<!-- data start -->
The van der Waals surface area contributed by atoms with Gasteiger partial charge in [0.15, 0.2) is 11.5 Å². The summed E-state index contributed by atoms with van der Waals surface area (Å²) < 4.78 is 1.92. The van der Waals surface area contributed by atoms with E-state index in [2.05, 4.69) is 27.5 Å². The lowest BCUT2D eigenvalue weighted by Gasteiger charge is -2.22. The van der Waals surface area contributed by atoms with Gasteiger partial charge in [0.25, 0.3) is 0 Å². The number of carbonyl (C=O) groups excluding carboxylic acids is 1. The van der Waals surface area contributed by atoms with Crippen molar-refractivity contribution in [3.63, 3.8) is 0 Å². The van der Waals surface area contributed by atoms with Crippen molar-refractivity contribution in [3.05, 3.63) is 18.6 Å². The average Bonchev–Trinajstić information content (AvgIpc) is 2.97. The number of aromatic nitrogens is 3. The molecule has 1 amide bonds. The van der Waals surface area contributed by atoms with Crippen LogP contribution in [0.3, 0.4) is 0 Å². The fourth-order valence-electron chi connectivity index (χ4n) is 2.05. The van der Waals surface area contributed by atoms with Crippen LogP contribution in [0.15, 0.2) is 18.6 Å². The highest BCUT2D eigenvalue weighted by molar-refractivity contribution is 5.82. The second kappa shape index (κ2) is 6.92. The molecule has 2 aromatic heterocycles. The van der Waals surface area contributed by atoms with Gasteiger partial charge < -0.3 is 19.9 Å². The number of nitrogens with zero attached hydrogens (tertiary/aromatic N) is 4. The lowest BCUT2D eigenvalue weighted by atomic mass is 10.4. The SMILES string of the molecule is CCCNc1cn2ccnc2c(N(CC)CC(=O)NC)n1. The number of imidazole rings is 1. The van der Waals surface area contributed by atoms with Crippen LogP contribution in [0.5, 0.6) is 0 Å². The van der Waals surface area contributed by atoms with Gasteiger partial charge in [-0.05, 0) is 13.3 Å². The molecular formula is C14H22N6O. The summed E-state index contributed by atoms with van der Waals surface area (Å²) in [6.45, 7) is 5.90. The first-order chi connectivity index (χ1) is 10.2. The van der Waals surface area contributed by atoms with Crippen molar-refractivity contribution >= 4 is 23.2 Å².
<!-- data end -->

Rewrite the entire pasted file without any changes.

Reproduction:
The van der Waals surface area contributed by atoms with Gasteiger partial charge in [0.15, 0.2) is 11.5 Å². The summed E-state index contributed by atoms with van der Waals surface area (Å²) < 4.78 is 1.92. The van der Waals surface area contributed by atoms with E-state index in [2.05, 4.69) is 27.5 Å². The lowest BCUT2D eigenvalue weighted by Gasteiger charge is -2.22. The van der Waals surface area contributed by atoms with Gasteiger partial charge in [0.25, 0.3) is 0 Å². The number of carbonyl (C=O) groups excluding carboxylic acids is 1. The van der Waals surface area contributed by atoms with Crippen molar-refractivity contribution in [3.63, 3.8) is 0 Å². The van der Waals surface area contributed by atoms with Crippen molar-refractivity contribution in [3.05, 3.63) is 18.6 Å². The average Bonchev–Trinajstić information content (AvgIpc) is 2.97. The number of aromatic nitrogens is 3. The molecule has 1 amide bonds. The van der Waals surface area contributed by atoms with Crippen LogP contribution in [0.3, 0.4) is 0 Å². The fourth-order valence-electron chi connectivity index (χ4n) is 2.05. The van der Waals surface area contributed by atoms with Crippen LogP contribution in [0.15, 0.2) is 18.6 Å². The highest BCUT2D eigenvalue weighted by molar-refractivity contribution is 5.82. The second kappa shape index (κ2) is 6.92. The molecule has 2 aromatic heterocycles. The van der Waals surface area contributed by atoms with Gasteiger partial charge < -0.3 is 19.9 Å². The number of nitrogens with zero attached hydrogens (tertiary/aromatic N) is 4. The lowest BCUT2D eigenvalue weighted by atomic mass is 10.4. The SMILES string of the molecule is CCCNc1cn2ccnc2c(N(CC)CC(=O)NC)n1. The number of imidazole rings is 1. The van der Waals surface area contributed by atoms with Crippen LogP contribution in [0.5, 0.6) is 0 Å². The van der Waals surface area contributed by atoms with Gasteiger partial charge in [-0.05, 0) is 13.3 Å². The molecular formula is C14H22N6O. The summed E-state index contributed by atoms with van der Waals surface area (Å²) in [6.45, 7) is 5.90. The first-order chi connectivity index (χ1) is 10.2. The van der Waals surface area contributed by atoms with Crippen molar-refractivity contribution >= 4 is 23.2 Å².